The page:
How Effective Is CBD Oil For Treating Shingles Pain?

To answer this question, we need to look at the results of a 2015 peer reviewed journal, a 2009 peer review journal, a 2018 peer review journal, and a 2010 facial postherpetic neuralgia patient study. The results from these studies and journals will help you understand how effective cannabis therapy is for treating Shingles pain.

In 2015, researchers set out to assess the effectiveness of cannabis therapy in the management of chronic non-malignant neuropathic pain. The researchers rated and reviewed 13 studies using the Jadad Scale to measure the level of bias in pain research. The Jadad Scale is a procedure used to independently assess the methodological quality of a clinical trial.

Upon evaluating the results, the researchers found that cannabis provides effective pain-relief effects in chronic neuropathic pain conditions that were unyielding to other forms of treatment. They concluded their review by stating that cannabis therapy provides effective pain-relief effects in a large variety of neuropathic pain conditions. Examples of neuropathic pain conditions include but are not limited to the following:

  • Diabetes
  • Chronic alcoholism
  • Limb amputation
  • Herpes zoster infection (shingles)
  • Spinal surgery
  • Cancer and Chemotherapy drugs
  • Viral infections (i.e. HIV/AIDS)
  • Multiple sclerosis
  • Facial nerve problems

In 2009, a peer-reviewed journal defined neuropathic pain as…

The researchers reviewed 183 clinical and pre-clinical studies to evaluate and validate the usefulness of cannabinoids for neuropathic pain management. In this review, neuropathic pain was associated with nerve injury, diabetes, chemotherapeutic treatment, human immunodeficiency virus (HIV), multiple sclerosis (MS), and herpes zoster infection (shingles or chickenpox).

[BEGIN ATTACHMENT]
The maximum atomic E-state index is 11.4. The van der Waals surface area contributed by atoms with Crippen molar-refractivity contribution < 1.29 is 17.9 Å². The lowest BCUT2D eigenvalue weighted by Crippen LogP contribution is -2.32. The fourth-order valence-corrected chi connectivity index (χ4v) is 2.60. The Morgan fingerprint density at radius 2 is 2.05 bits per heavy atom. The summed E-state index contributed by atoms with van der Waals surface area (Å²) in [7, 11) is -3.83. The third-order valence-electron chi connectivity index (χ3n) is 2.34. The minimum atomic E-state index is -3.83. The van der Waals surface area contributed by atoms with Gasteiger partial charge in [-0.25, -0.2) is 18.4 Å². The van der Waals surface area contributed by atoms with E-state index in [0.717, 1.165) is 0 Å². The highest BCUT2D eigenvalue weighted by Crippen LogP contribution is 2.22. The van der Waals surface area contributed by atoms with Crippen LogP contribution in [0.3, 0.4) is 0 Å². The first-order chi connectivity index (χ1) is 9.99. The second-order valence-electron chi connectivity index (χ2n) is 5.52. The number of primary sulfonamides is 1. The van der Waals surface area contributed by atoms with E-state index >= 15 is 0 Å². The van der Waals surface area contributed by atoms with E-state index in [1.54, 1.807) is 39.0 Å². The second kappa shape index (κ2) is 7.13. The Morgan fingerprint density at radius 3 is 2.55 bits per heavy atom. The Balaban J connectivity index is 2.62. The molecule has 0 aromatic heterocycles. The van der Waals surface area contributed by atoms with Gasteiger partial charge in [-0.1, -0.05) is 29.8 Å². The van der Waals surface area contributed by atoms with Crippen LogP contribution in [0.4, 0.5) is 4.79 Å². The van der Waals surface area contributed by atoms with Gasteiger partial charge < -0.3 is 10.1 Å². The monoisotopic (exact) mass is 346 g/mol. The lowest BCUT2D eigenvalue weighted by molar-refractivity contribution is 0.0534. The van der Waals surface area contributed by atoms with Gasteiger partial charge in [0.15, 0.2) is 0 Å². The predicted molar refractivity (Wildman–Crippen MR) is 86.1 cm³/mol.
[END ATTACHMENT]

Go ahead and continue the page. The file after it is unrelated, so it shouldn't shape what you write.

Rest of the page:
The researchers reviewed the effects of smoked marijuana, synthetic THC (e.g. Marinol, Cesamet), and cannabis-based medicines containing both THC and CBD (e.g. Sativex, Cannador) in human neuropathic pain patients. Objective and subjective models of pain and quality of life measurements were both considered for the review.

The authors discovered that the research and data published in the various trials pointed to an overwhelming agreement that neuropathic pain patients gain therapeutic benefits from cannabinoid treatment. The researchers concluded that…

“… clinical studies largely affirm that neuropathic pain patients derive benefits from cannabinoid treatment.”

Rahn, E.J., Hohmann, A.G. Cannabinoids as pharmacotherapies for neuropathic pain: From the bench to the bedside. Neurotherapeutics 6, 713–737 (2009).

In 2010, a researchers set out to investigate whether topical therapy with a cannabinoid receptor agonist helps provide pain relief in patients with postherpetic neuralgia caused by herpes zoster (shingles). An agonist is any substance that initiates a physiological response when combined with a receptor in your body. Postherpetic neuralgia is a difficult to treat common negative effect in shingles patients. It affects your nerve fibers and skin causing a burning pain that lasts long after your blistering-rash has disappeared.

The open-labeled study trialed 8 patients with postherpetic neuralgia caused by herpes zoster. They each received a cream containing a cannabinoid agonist called N-palmitoyl-ethanolamine (PEA). Results from the study revealed that 5 out of 8 patients (62.5%) saw an average pain reduction of 87.8%. The topical therapy was tolerated well by all patients and no negative side effects or unpleasant sensations were experienced. The study concluded that…

“… topical cannabinoid receptor agonists are an effective and well-tolerated adjuvant therapy option in postherpetic neuralgia.”

Phan NQ, Siepmann D, Gralow I, Ständer S. Adjuvant topical therapy with a cannabinoid receptor agonist in facial postherpetic neuralgia. J Dtsch Dermatol Ges. 2010 Feb;8(2):88-91. English, German. doi: 10.1111/j.1610-0387.2009.07213.x. Epub 2009 Sep 10. PMID: 19744255.

These results suggest that cannabis therapy in topical form may provide pain relief effects in patients with postherpetic neuralgia caused by shingles.